Third, married sex preserves dignity. Each one honors the other and doesn’t push them to places where they don’t want to go. Married sex protects our dignity from the pornographization of everything. We treat each other as whole persons rather than objects that exist solely for individual gratification.

Fourth, married sex comes without shame before others and without guilt before God. Our cultural moment has managed to dull this sense of accountability to our creator, but it is not extinct. It is still common for unmarried people to keep the sexual nature of their relationship secret and un-celebrated. Yet celebration attends every wedding and none greater than the departure for the honeymoon where everyone in attendance knows what’s coming next.

Fifth, married sex is spiritually deeper, if the couple are believers, than even the emotional depths mentioned in number one. The Apostle Paul hinted at the spiritual dimension in Ephesians chapter five saying, “Therefore a man shall leave his father and mother and hold fast to his wife, and the two shall become one flesh.” This mystery is profound, and I am saying that it refers to Christ and the church.[2] The marriage bed foreshadows the great consummation of the ages in profoundly mysterious ways. The exquisite joy, the honor, security, and oneness we find there is merely the overture of the grand symphony we will join when he returns for his bride, the Church.

Sixth, married sex preserves the neuro-chemical high. The delicate interchange of pheromones, hormones, and neurotransmitters that fire during the act of marriage — oxytocin, nor epinephrine, serotonin, adrenaline and dopamine — along with all the neural pathways of ecstasy God designed for our good create chemical bonds between lovers broken only at great cost. That is why so many of our love songs are about the pain of loss. Multiple liaisons, no matter how greatly lauded in popular entertainment, dull those neural networks, reducing something exquisite into ordinariness and diluting the power of the chemical bond which is one of the factors driving people into stranger and kinkier attempts to reclaim the ecstasy of their first encounters.

Seventh, married sex rejoices in life. It doesn’t resent children and try to get rid of them, it celebrates children as what they really are: the incredible gift of co-creation with our loving father, the fruit of love that comes from love.

No doubt I’ve raised many questions. But this post is too long and the topic is too broad and I don’t want to linger on it, so I’ve listed resources that have been helpful to me below[3]. However, if you would like to know more I’m happy to help.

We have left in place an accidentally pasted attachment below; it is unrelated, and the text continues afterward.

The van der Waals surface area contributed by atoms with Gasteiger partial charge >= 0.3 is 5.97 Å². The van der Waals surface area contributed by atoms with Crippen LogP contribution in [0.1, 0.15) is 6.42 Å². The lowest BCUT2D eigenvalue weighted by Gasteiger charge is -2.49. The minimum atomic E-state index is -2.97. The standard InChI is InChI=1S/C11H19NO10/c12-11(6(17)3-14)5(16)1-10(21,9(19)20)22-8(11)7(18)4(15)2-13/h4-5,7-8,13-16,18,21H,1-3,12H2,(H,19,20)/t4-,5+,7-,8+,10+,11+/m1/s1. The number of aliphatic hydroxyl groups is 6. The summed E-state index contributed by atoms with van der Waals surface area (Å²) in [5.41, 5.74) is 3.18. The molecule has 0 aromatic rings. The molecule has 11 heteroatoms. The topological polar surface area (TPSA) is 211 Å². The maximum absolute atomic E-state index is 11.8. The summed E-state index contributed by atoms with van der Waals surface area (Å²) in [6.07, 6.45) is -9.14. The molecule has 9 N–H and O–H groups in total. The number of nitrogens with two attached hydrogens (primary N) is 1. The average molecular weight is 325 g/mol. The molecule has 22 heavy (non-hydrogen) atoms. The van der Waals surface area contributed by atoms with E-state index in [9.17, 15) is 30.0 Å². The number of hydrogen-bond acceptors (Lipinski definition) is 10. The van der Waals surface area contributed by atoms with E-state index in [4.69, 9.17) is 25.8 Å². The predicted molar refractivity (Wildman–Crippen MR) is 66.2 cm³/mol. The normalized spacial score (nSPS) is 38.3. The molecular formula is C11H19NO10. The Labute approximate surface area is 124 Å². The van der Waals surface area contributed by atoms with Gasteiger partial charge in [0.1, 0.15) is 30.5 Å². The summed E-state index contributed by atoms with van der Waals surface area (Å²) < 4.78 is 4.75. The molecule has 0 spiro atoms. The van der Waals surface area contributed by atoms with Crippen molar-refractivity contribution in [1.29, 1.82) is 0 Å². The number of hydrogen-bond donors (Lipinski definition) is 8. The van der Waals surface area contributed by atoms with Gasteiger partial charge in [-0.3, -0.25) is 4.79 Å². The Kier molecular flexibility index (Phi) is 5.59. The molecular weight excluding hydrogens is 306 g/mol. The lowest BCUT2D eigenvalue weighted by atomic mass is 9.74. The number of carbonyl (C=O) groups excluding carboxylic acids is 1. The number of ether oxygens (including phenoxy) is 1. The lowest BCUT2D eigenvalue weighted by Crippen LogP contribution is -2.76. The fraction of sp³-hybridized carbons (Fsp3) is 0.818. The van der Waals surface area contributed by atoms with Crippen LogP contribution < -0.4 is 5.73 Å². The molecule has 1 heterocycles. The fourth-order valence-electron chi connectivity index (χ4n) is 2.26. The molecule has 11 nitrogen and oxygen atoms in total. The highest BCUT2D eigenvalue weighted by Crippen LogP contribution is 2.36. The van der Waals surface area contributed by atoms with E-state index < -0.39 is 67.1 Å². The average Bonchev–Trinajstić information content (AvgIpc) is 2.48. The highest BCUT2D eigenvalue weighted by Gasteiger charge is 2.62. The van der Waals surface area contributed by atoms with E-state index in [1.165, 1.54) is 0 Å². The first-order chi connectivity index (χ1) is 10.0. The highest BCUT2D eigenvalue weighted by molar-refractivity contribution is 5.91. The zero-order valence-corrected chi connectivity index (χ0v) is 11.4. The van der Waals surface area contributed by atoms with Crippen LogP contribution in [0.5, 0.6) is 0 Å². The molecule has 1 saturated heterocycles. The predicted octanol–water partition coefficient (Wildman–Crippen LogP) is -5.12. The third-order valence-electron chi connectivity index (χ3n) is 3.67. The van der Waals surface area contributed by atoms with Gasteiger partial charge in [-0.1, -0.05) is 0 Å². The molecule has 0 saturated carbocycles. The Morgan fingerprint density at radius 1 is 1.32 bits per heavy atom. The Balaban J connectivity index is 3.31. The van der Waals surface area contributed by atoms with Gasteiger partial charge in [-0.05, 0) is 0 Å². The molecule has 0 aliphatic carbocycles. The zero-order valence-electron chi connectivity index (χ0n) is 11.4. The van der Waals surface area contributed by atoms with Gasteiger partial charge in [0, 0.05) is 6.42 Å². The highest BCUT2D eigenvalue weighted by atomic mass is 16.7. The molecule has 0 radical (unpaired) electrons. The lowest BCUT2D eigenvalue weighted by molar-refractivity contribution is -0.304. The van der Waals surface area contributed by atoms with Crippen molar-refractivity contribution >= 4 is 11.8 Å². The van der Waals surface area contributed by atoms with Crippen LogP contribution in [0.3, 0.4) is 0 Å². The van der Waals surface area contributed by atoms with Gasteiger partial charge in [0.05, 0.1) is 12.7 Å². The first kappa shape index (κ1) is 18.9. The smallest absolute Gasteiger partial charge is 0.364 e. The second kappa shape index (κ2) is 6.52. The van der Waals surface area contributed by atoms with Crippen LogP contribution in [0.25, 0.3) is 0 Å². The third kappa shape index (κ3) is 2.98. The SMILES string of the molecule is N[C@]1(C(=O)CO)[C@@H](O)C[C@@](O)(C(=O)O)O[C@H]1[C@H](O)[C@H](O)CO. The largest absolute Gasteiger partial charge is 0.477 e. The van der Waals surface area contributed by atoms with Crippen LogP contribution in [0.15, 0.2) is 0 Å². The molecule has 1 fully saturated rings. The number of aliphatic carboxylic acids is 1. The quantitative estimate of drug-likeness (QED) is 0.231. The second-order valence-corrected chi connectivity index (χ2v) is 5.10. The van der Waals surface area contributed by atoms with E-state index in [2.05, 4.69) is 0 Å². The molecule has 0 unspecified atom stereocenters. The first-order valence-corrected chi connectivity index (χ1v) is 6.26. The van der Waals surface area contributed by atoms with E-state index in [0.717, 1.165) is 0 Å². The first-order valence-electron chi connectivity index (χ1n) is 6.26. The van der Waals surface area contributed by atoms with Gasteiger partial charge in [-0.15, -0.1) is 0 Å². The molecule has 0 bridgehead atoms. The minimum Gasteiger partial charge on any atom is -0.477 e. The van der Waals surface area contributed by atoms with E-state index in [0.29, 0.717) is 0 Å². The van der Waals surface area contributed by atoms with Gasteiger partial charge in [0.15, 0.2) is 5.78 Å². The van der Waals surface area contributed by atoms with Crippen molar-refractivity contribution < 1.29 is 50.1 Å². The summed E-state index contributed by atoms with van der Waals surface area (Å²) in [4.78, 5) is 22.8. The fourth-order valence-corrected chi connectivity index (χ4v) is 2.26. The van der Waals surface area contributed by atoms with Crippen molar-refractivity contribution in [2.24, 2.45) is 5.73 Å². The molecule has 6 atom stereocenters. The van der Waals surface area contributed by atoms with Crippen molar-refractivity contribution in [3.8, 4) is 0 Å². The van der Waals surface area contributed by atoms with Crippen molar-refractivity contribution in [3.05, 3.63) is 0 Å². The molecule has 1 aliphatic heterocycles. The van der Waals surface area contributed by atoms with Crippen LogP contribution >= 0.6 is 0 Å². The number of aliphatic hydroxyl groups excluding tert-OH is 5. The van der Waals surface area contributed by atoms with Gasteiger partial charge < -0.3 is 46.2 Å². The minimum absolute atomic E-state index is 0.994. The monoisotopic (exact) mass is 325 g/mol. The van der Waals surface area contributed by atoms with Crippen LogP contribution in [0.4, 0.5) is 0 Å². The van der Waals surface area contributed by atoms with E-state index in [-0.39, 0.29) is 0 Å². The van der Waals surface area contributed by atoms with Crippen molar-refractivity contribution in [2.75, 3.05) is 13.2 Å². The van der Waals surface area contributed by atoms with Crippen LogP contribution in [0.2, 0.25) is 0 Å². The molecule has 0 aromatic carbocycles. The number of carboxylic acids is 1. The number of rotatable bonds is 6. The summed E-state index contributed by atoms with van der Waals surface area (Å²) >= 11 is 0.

For too long preachers like me have cursed the darkness of our sexual brokenness.  We need to turn on the light. I hope this post has done that for you.

[1] http://www.nationalsexstudy.indiana.edu/; The Science of Shacking Up

Why cohabitating couples are putting their future at risk. An interview with Glenn Stanton on ‘The Ring Makes All the Difference.’

Interview by Caryn Rivadeneira. Christianity Today. 2011.

[2] The Holy Bible: English Standard Version. (2016). (Eph 5:31–32). Wheaton: Standard Bible Society.

[3] https://daneskelton.com/2017/02/08/one-ring-to-bind-them/; http://www.breakpoint.org/2016/12/progressively-regressive-sexuality-rebroadcast/; http://www.breakpoint.org/2014/12/time-new-sexual-revolution/; http://www.breakpoint.org/2013/07/recovering-sexual-wholeness/; http://www.ruthinstitute.org/; http://www.breakpoint.org/2011/11/so-long-sex-week-at-yale/; http://www.miriamgrossmanmd.com/books/; http://www.boundless.org/relationships/2007/a-review-of-unprotected-by-anonymous-md; http://www.christianitytoday.com/ct/2011/september/science-of-cohabitating.html; http://www.christianitytoday.com/ct/2009/august/16.22.html;

A FACE LIKE FLINT: Os Guinness’s Call to Courage

8 “Behold, I have made your face as hard as their faces, and your forehead as hard as their foreheads. Like emery harder than flint have I made your forehead. Fear them not, nor be dismayed at their looks, for they are a rebellious house.”[1]

Thus spoke God to Ezekiel, his prophet to the exiled Jews in Babylon circa 593 B.C., and so speaks Os Guinness to a church increasingly exiled from American culture today in his book, IMPOSSIBLE PEOPLE: Christian Courage and the Struggle for the Soul of Civilization.

Guinness, the great-great-great grandson of Arthur Guinness, the Dublin brewer, is author of over 30 books and one of the most erudite and articulate spokesmen for the truth and goodness of the biblical world view working today. IMPOSSIBLE PEOPLE is a clarion call to the church to face up to the realities of the forces arrayed against the faith and to stand strong against “everything that contradicts the call of our Lord – whatever the cost and whatever the outcome.”